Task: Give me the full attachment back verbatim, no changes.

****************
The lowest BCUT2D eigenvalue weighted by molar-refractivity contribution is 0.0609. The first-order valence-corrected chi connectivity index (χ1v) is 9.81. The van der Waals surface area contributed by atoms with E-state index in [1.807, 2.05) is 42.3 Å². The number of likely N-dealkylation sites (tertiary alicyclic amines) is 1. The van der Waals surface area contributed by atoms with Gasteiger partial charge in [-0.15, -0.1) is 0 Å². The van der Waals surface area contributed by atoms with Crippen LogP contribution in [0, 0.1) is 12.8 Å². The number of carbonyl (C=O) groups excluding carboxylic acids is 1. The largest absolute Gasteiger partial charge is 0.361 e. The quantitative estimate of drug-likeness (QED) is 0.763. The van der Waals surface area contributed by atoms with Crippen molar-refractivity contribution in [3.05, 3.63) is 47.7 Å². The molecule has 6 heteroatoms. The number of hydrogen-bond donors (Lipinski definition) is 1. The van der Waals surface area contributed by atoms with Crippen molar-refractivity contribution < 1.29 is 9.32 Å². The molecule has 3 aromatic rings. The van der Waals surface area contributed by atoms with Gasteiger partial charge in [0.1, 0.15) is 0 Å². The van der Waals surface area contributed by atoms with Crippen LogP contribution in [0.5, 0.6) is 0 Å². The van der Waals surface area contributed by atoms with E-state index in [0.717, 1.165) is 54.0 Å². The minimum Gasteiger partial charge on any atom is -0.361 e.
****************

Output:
The lowest BCUT2D eigenvalue weighted by molar-refractivity contribution is 0.0609. The first-order valence-corrected chi connectivity index (χ1v) is 9.81. The van der Waals surface area contributed by atoms with E-state index in [1.807, 2.05) is 42.3 Å². The number of likely N-dealkylation sites (tertiary alicyclic amines) is 1. The van der Waals surface area contributed by atoms with Gasteiger partial charge in [-0.15, -0.1) is 0 Å². The van der Waals surface area contributed by atoms with Crippen LogP contribution in [0, 0.1) is 12.8 Å². The number of carbonyl (C=O) groups excluding carboxylic acids is 1. The largest absolute Gasteiger partial charge is 0.361 e. The quantitative estimate of drug-likeness (QED) is 0.763. The van der Waals surface area contributed by atoms with Crippen molar-refractivity contribution in [3.05, 3.63) is 47.7 Å². The molecule has 6 heteroatoms. The number of hydrogen-bond donors (Lipinski definition) is 1. The van der Waals surface area contributed by atoms with Crippen molar-refractivity contribution < 1.29 is 9.32 Å². The molecule has 3 aromatic rings. The van der Waals surface area contributed by atoms with Gasteiger partial charge in [0.1, 0.15) is 0 Å². The van der Waals surface area contributed by atoms with Crippen LogP contribution in [0.5, 0.6) is 0 Å². The van der Waals surface area contributed by atoms with E-state index in [0.717, 1.165) is 54.0 Å². The minimum Gasteiger partial charge on any atom is -0.361 e.